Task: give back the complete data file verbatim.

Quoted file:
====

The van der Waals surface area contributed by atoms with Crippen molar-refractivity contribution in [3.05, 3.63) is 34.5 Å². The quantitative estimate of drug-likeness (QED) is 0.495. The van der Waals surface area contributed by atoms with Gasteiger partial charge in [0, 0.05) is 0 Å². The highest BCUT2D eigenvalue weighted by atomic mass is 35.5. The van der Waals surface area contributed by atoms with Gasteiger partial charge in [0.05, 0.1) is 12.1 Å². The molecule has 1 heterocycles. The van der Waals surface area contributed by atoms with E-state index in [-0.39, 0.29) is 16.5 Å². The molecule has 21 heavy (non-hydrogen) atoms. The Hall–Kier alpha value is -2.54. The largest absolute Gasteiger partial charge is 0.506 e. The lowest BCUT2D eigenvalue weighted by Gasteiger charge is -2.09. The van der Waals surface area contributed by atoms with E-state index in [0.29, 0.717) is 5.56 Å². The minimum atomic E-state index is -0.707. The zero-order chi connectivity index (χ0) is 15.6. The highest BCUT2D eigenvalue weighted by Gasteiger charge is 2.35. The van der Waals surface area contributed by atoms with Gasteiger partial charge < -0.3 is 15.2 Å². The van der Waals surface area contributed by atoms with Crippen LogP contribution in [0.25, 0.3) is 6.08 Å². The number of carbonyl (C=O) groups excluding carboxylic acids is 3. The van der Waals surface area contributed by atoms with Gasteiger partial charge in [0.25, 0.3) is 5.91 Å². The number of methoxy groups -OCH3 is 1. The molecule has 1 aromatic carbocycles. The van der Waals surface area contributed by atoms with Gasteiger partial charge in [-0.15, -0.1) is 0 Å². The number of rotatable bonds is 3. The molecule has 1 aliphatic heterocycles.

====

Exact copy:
The van der Waals surface area contributed by atoms with Crippen molar-refractivity contribution in [3.05, 3.63) is 34.5 Å². The quantitative estimate of drug-likeness (QED) is 0.495. The van der Waals surface area contributed by atoms with Gasteiger partial charge in [0, 0.05) is 0 Å². The highest BCUT2D eigenvalue weighted by atomic mass is 35.5. The van der Waals surface area contributed by atoms with Gasteiger partial charge in [0.05, 0.1) is 12.1 Å². The molecule has 1 heterocycles. The van der Waals surface area contributed by atoms with E-state index in [-0.39, 0.29) is 16.5 Å². The molecule has 21 heavy (non-hydrogen) atoms. The Hall–Kier alpha value is -2.54. The largest absolute Gasteiger partial charge is 0.506 e. The lowest BCUT2D eigenvalue weighted by Gasteiger charge is -2.09. The van der Waals surface area contributed by atoms with E-state index in [0.29, 0.717) is 5.56 Å². The minimum atomic E-state index is -0.707. The zero-order chi connectivity index (χ0) is 15.6. The highest BCUT2D eigenvalue weighted by Gasteiger charge is 2.35. The van der Waals surface area contributed by atoms with Gasteiger partial charge < -0.3 is 15.2 Å². The van der Waals surface area contributed by atoms with Crippen LogP contribution in [0.25, 0.3) is 6.08 Å². The number of carbonyl (C=O) groups excluding carboxylic acids is 3. The van der Waals surface area contributed by atoms with Gasteiger partial charge in [0.25, 0.3) is 5.91 Å². The number of methoxy groups -OCH3 is 1. The molecule has 1 aromatic carbocycles. The van der Waals surface area contributed by atoms with Gasteiger partial charge in [-0.15, -0.1) is 0 Å². The number of rotatable bonds is 3. The molecule has 1 aliphatic heterocycles.